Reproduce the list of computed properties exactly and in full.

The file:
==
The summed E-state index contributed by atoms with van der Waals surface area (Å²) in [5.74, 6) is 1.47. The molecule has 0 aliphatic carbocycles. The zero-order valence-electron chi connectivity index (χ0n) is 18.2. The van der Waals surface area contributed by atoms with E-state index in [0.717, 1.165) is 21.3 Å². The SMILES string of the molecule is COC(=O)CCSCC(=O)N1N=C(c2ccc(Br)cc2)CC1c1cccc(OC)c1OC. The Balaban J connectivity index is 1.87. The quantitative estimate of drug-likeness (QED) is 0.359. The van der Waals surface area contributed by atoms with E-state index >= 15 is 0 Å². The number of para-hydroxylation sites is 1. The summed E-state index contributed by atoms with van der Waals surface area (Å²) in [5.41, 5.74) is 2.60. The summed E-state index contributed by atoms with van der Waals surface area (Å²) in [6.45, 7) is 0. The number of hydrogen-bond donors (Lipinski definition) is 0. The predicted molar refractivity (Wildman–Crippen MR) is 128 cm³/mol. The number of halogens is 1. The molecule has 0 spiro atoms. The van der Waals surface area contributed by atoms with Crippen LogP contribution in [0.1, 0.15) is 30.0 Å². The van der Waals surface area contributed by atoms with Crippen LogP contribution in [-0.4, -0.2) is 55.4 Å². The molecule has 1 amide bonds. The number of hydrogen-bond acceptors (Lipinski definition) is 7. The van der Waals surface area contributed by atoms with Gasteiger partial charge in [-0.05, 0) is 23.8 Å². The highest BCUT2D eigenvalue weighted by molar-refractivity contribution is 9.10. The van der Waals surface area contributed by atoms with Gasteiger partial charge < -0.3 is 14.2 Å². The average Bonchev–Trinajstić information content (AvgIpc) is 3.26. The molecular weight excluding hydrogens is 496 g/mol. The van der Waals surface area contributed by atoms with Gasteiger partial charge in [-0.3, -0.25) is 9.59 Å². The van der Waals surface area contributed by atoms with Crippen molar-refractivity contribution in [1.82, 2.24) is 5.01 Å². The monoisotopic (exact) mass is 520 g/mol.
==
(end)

The summed E-state index contributed by atoms with van der Waals surface area (Å²) in [5.74, 6) is 1.47. The molecule has 0 aliphatic carbocycles. The zero-order valence-electron chi connectivity index (χ0n) is 18.2. The van der Waals surface area contributed by atoms with E-state index in [0.717, 1.165) is 21.3 Å². The SMILES string of the molecule is COC(=O)CCSCC(=O)N1N=C(c2ccc(Br)cc2)CC1c1cccc(OC)c1OC. The Balaban J connectivity index is 1.87. The quantitative estimate of drug-likeness (QED) is 0.359. The van der Waals surface area contributed by atoms with E-state index >= 15 is 0 Å². The number of para-hydroxylation sites is 1. The summed E-state index contributed by atoms with van der Waals surface area (Å²) in [5.41, 5.74) is 2.60. The summed E-state index contributed by atoms with van der Waals surface area (Å²) in [6.45, 7) is 0. The number of hydrogen-bond donors (Lipinski definition) is 0. The predicted molar refractivity (Wildman–Crippen MR) is 128 cm³/mol. The number of halogens is 1. The molecule has 0 spiro atoms. The van der Waals surface area contributed by atoms with Crippen LogP contribution in [0.1, 0.15) is 30.0 Å². The van der Waals surface area contributed by atoms with Crippen LogP contribution in [-0.4, -0.2) is 55.4 Å². The molecule has 1 amide bonds. The number of hydrogen-bond acceptors (Lipinski definition) is 7. The van der Waals surface area contributed by atoms with Gasteiger partial charge in [-0.05, 0) is 23.8 Å². The highest BCUT2D eigenvalue weighted by molar-refractivity contribution is 9.10. The van der Waals surface area contributed by atoms with Gasteiger partial charge < -0.3 is 14.2 Å². The average Bonchev–Trinajstić information content (AvgIpc) is 3.26. The molecular weight excluding hydrogens is 496 g/mol. The van der Waals surface area contributed by atoms with Gasteiger partial charge in [-0.3, -0.25) is 9.59 Å². The van der Waals surface area contributed by atoms with Crippen molar-refractivity contribution in [1.82, 2.24) is 5.01 Å². The monoisotopic (exact) mass is 520 g/mol.